Istanbul is [Insert east-meets-west cliche here]

I decided on the one-hour flight to Istanbul from Selcuk rather quickly.  The alternative was a 12-hour (probably overnight) bus ride in which I would have arrived too early at a hostel to check in forcing me (and my need-to-wash-everyday hair) onto the streets too tired to appreciate any thing.  So, even though the flight was 4 times the cost of the bus I still consider it a good choice.  (And big thumbs up to Turkish Airlines for serving a snack and drink on the 50 minute flight – take that any airline in the US.)

The airport is conveniently connected by public transportation to the main center of town.  The metro train connected with the tram which was eventually packed to the brim.  Luckily, I boarded the tram at the beginning of the line and was able to snag a seat.  The fun part was shoving myself and my luggage out at my stop.  When I finally looked up after playing with my bag that first view of the Blue Mosque literally took the air out of me.  That doesn’t happen often.

I found my hostel easily by myself even though a couple people asked me where I was going and if they can help me find my hostel.  Those people were carpet shop owners and were perhaps buttering me up for a possible future sale.  Istanbul is notorious for its’ carpet sellers and their polite tactics in which you feel bad for shrugging them off.  Every time I left or returned to the hostel it was like running the gauntlet.  One man asked if my dad owned a candy shop because I was “sweet”.  Gag me!!  He was trying to get me in his carpet shop and when I said no he insisted I have one of his business cards.  “Come in and I’ll get you a business card.”  It is never just a business card.

I hit all the major tourist sites in the area over two days- the Blue Mosque, Hagia Sofia, and the Grand Bazaar.  The Blue Mosque is one of the few mosques in the world that allow non-Muslims in.  The day I visited there were cruise ship passengers galore and most of them did not respect the customs of a mosque by remaining quiet and for women to cover their heads.  There were also people blatantly taking photos of the men performing their prayers.  Signs posted at the entrance negate any “I didn’t know” claims.  The sad part was that most of the accents were American.

The Hagia Sofia faces the Blue Mosque almost like they are in competition with each other.  Originally built as a Christian church, the Hagia Sofia, also known as Aya Sofia, was converted to a mosque centuries ago.  Today, the Hagia Sofia is not used as a practicing mosque.  Recent renovations have uncovered Christian mosaics.  Imagine that… two major religions side-by-side in one building – Arabic script next to images of Christ.  The juxtapositions is endless.

The Grand Bazaar is a great respite during hot days because it is covered.  Here’s a tip: go during peak times because there will be a greater ratio of shoppers to sellers which means less of a hassle.  It’s unfortunate that I visited the Grand Bazaar last because at that point I was just tired of complete strangers wanting to talk to me.  It’s never genuine.  They want something from you.  One man asked if he could ask me one question.  I continued to walk by and said no.  He then said, “Really?” like he was shocked that someone would say no.  I didn’t turn around, waved my hand, and said “yup.”  I then heard him say something about being rude.  It is never one question and if I stopped and talked to everyone that approached me I would still be in Istanbul today!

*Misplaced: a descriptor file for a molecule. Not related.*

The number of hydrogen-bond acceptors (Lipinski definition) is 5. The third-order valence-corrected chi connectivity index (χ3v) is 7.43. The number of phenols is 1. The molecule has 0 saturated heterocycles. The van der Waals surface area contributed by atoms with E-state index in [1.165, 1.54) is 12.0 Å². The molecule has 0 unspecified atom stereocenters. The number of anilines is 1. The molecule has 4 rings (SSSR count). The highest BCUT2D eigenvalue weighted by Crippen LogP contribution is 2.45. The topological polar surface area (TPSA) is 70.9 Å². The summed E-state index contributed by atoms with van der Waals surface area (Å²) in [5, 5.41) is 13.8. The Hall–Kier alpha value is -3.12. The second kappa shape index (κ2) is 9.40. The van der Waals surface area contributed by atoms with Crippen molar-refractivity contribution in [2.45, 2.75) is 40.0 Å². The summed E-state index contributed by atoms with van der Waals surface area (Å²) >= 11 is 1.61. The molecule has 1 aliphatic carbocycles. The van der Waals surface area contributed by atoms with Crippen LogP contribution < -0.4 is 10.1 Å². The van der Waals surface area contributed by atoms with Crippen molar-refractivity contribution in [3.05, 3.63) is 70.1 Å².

I also rode the “Hop-on, Hop-off” bus one afternoon.  So, I did get to go to the Asian-side of Istanbul which is no different than the European-side of Istanbul.  (FYI, Istanbul is the only city on two continents.  Hey, you might need that on Jeopardy one day!)

Istanbul is a great city and one of my favorites so far.  The sights are amazing and it’s easy for English-only tourists.  Just try not to get sucked in by the charms of shop and restaurant owners and above all keep your sense of humor when dealing with them.  My little taste of Turkey left a good impression and I will get back there someday.

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2 Responses to “Istanbul is [Insert east-meets-west cliche here]”


  1. 1 Malena June 15, 2008 at 4:40 am

    Ha this really brought back memories of my trip to Turkey. I found that after leaving Istanbul things looked up. Also Taxim Square (spelling?) was very nice without all the touts. I loved Turkey but hated the hassle… I’ve heard Egypt is even worse which really worries me! At the time I could laugh off the annoying carpet sellers because I was with a friend, but being by myself… well, I guess I’ll see.

    Anyways sorry for the long digressive me-first comment, have fun relaxing at home! And enjoy some good Mexican food… you can’t find it anywhere outside of North America.

  2. 2 mandy July 11, 2008 at 9:54 pm

    Istanbul was Constantinople, now it’s Istanbul not Constantinople, been a long time gone Constantinople, why did Constantinople get the works? That’s nobody’s business but the Turks! ahhhhhh


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Stacy is in West Virginia and totally amazed by the power of Math. (Nerd, I know!)

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